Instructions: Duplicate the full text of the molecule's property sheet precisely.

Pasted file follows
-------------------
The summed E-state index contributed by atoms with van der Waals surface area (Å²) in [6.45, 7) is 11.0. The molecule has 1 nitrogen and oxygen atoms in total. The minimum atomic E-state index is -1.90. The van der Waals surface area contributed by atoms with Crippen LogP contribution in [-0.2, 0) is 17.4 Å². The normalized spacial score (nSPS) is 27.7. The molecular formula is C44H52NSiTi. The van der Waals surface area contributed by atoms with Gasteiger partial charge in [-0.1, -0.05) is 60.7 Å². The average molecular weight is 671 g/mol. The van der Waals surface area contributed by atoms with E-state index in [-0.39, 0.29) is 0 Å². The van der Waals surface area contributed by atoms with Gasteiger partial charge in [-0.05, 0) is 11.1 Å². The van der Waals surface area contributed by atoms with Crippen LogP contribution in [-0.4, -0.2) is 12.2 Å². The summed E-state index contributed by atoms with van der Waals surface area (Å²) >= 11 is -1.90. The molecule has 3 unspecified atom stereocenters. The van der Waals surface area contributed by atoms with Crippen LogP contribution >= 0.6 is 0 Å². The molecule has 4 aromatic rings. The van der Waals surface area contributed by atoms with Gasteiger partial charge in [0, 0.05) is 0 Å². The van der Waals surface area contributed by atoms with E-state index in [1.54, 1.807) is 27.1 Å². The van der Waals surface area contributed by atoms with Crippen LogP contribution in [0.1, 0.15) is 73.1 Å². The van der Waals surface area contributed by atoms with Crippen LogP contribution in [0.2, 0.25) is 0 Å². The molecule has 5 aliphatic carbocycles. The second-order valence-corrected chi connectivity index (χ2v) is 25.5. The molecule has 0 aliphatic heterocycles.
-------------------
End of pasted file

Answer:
The summed E-state index contributed by atoms with van der Waals surface area (Å²) in [6.45, 7) is 11.0. The molecule has 1 nitrogen and oxygen atoms in total. The minimum atomic E-state index is -1.90. The van der Waals surface area contributed by atoms with Crippen LogP contribution in [-0.2, 0) is 17.4 Å². The normalized spacial score (nSPS) is 27.7. The molecular formula is C44H52NSiTi. The van der Waals surface area contributed by atoms with Gasteiger partial charge in [-0.1, -0.05) is 60.7 Å². The average molecular weight is 671 g/mol. The van der Waals surface area contributed by atoms with E-state index in [-0.39, 0.29) is 0 Å². The van der Waals surface area contributed by atoms with Gasteiger partial charge in [-0.05, 0) is 11.1 Å². The van der Waals surface area contributed by atoms with Crippen LogP contribution in [-0.4, -0.2) is 12.2 Å². The summed E-state index contributed by atoms with van der Waals surface area (Å²) >= 11 is -1.90. The molecule has 3 unspecified atom stereocenters. The van der Waals surface area contributed by atoms with Crippen LogP contribution >= 0.6 is 0 Å². The molecule has 4 aromatic rings. The van der Waals surface area contributed by atoms with Gasteiger partial charge in [0, 0.05) is 0 Å². The van der Waals surface area contributed by atoms with E-state index in [1.54, 1.807) is 27.1 Å². The van der Waals surface area contributed by atoms with Crippen LogP contribution in [0.1, 0.15) is 73.1 Å². The van der Waals surface area contributed by atoms with Crippen LogP contribution in [0.2, 0.25) is 0 Å². The molecule has 5 aliphatic carbocycles. The second-order valence-corrected chi connectivity index (χ2v) is 25.5. The molecule has 0 aliphatic heterocycles.